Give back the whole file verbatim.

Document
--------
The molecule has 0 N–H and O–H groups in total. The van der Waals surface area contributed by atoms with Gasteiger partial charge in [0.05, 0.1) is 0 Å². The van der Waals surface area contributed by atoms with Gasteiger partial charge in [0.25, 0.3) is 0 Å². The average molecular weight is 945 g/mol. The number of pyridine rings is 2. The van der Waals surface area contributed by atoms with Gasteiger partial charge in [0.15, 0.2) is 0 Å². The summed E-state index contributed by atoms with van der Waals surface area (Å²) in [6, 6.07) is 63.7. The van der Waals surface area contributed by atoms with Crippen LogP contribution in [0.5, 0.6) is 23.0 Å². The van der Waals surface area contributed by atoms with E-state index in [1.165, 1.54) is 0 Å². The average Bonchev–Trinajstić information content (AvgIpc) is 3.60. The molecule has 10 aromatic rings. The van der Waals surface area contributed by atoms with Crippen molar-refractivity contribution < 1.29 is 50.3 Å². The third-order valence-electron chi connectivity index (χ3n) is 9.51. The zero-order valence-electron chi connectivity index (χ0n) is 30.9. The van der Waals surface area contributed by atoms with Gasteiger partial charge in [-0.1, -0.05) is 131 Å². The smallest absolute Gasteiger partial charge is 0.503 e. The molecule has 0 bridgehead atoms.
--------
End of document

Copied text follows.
The molecule has 0 N–H and O–H groups in total. The van der Waals surface area contributed by atoms with Gasteiger partial charge in [0.05, 0.1) is 0 Å². The van der Waals surface area contributed by atoms with Gasteiger partial charge in [0.25, 0.3) is 0 Å². The average molecular weight is 945 g/mol. The number of pyridine rings is 2. The van der Waals surface area contributed by atoms with Gasteiger partial charge in [0.15, 0.2) is 0 Å². The summed E-state index contributed by atoms with van der Waals surface area (Å²) in [6, 6.07) is 63.7. The van der Waals surface area contributed by atoms with Crippen LogP contribution in [0.5, 0.6) is 23.0 Å². The van der Waals surface area contributed by atoms with E-state index in [1.165, 1.54) is 0 Å². The average Bonchev–Trinajstić information content (AvgIpc) is 3.60. The molecule has 10 aromatic rings. The van der Waals surface area contributed by atoms with Crippen molar-refractivity contribution < 1.29 is 50.3 Å². The third-order valence-electron chi connectivity index (χ3n) is 9.51. The zero-order valence-electron chi connectivity index (χ0n) is 30.9. The van der Waals surface area contributed by atoms with Gasteiger partial charge in [-0.1, -0.05) is 131 Å². The smallest absolute Gasteiger partial charge is 0.503 e. The molecule has 0 bridgehead atoms.